In Bust Times, Schmooze


A friend of mine worked at a productive technology company that was private. When sales slumped in a recession, the owner turned technical personnel on to creating future products,  and turned them to servicing products when the economy was strong. The company became public and the cycle of stability was reversed: laying off people in slumps and hiring people in booms.

If the investment community had more stomach for the power of preparing and the 3-year timeline of development, we might do networking and have more meetings in bust times. We could talk less about the plight of the moment and more about the future in these times; or maybe we do.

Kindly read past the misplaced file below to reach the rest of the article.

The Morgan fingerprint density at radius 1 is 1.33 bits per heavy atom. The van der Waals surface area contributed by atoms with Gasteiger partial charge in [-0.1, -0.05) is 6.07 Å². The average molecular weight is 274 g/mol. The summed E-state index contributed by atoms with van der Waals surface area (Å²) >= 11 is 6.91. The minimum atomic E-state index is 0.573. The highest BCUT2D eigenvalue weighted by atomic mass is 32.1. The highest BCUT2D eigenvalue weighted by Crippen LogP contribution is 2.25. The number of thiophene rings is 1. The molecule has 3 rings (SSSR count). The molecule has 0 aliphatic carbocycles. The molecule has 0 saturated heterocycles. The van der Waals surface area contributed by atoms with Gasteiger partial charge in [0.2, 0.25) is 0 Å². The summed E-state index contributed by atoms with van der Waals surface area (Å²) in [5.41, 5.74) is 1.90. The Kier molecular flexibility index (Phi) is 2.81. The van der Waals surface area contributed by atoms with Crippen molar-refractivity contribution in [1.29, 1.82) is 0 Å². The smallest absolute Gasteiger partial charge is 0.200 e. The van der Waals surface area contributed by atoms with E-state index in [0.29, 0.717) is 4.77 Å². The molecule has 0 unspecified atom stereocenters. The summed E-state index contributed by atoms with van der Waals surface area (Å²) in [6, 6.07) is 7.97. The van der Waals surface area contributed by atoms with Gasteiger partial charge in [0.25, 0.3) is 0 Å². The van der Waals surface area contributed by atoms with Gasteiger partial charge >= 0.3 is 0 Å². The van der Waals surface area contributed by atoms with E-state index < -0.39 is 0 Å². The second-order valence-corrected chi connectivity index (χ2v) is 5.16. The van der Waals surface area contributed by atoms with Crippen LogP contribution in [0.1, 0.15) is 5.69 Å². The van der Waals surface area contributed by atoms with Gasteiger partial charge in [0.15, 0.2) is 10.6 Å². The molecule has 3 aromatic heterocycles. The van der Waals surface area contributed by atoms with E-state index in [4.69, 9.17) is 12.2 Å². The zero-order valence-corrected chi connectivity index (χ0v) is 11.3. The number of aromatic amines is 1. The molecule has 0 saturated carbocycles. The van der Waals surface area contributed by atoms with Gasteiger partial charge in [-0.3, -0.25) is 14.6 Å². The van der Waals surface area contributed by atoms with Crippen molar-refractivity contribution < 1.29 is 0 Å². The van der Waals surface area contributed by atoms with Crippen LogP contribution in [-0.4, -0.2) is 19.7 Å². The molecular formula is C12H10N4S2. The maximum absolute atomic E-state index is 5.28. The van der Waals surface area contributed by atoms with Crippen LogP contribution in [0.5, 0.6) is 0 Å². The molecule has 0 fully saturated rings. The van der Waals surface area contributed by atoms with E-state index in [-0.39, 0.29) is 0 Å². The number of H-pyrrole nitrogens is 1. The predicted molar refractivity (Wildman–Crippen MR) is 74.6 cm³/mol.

Stability for Silicon Valley should be wrapped up in people being available for new projects, people learning deeply about new opportunities, and people taking time to regenerate their tool sets. The lectures, demos and schmoozes are central.

[Editor’s Note: This commentary is part of a series in response to a question we’ve posed to technology leaders: “What three things can San Francisco and Silicon Valley companies, entrepreneurs, and VCs do to foster a more stable environment for innovation in IT, life sciences, and energy, and become less wedded to cycles of boom and bust?”]

Dr. Ted Selker is Associate Director of mobility research at Carnegie Mellon Silicon Valley and a visiting scholar at Stanford computer science department. Follow @

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